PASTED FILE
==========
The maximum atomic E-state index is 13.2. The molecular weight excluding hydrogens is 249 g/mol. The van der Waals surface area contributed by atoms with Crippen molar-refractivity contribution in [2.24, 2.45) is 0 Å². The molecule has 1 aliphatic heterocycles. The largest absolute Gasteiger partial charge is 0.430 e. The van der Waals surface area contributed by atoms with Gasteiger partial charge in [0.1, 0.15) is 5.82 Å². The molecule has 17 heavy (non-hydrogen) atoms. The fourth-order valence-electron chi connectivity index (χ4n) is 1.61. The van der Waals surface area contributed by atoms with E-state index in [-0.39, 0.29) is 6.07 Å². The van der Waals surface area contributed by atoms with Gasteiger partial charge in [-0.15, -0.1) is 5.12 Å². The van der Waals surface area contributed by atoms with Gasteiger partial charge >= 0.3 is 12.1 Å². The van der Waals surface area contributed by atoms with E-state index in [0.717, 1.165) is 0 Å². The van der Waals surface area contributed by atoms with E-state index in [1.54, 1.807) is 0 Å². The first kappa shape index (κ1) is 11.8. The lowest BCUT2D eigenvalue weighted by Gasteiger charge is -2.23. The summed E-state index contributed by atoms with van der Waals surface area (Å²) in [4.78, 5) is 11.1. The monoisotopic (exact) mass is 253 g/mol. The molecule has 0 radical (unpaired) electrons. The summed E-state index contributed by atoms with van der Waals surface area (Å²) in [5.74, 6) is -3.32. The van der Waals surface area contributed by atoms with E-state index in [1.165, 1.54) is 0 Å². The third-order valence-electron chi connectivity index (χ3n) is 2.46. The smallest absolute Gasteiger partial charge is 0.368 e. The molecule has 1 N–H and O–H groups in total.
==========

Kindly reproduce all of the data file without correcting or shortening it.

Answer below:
The maximum atomic E-state index is 13.2. The molecular weight excluding hydrogens is 249 g/mol. The van der Waals surface area contributed by atoms with Crippen molar-refractivity contribution in [2.24, 2.45) is 0 Å². The molecule has 1 aliphatic heterocycles. The largest absolute Gasteiger partial charge is 0.430 e. The van der Waals surface area contributed by atoms with Gasteiger partial charge in [0.1, 0.15) is 5.82 Å². The molecule has 17 heavy (non-hydrogen) atoms. The fourth-order valence-electron chi connectivity index (χ4n) is 1.61. The van der Waals surface area contributed by atoms with E-state index in [-0.39, 0.29) is 6.07 Å². The van der Waals surface area contributed by atoms with Gasteiger partial charge in [-0.15, -0.1) is 5.12 Å². The van der Waals surface area contributed by atoms with Gasteiger partial charge >= 0.3 is 12.1 Å². The van der Waals surface area contributed by atoms with E-state index in [0.717, 1.165) is 0 Å². The van der Waals surface area contributed by atoms with E-state index in [1.54, 1.807) is 0 Å². The first kappa shape index (κ1) is 11.8. The lowest BCUT2D eigenvalue weighted by Gasteiger charge is -2.23. The summed E-state index contributed by atoms with van der Waals surface area (Å²) in [4.78, 5) is 11.1. The monoisotopic (exact) mass is 253 g/mol. The molecule has 0 radical (unpaired) electrons. The summed E-state index contributed by atoms with van der Waals surface area (Å²) in [5.74, 6) is -3.32. The van der Waals surface area contributed by atoms with E-state index in [1.165, 1.54) is 0 Å². The third-order valence-electron chi connectivity index (χ3n) is 2.46. The smallest absolute Gasteiger partial charge is 0.368 e. The molecule has 1 N–H and O–H groups in total.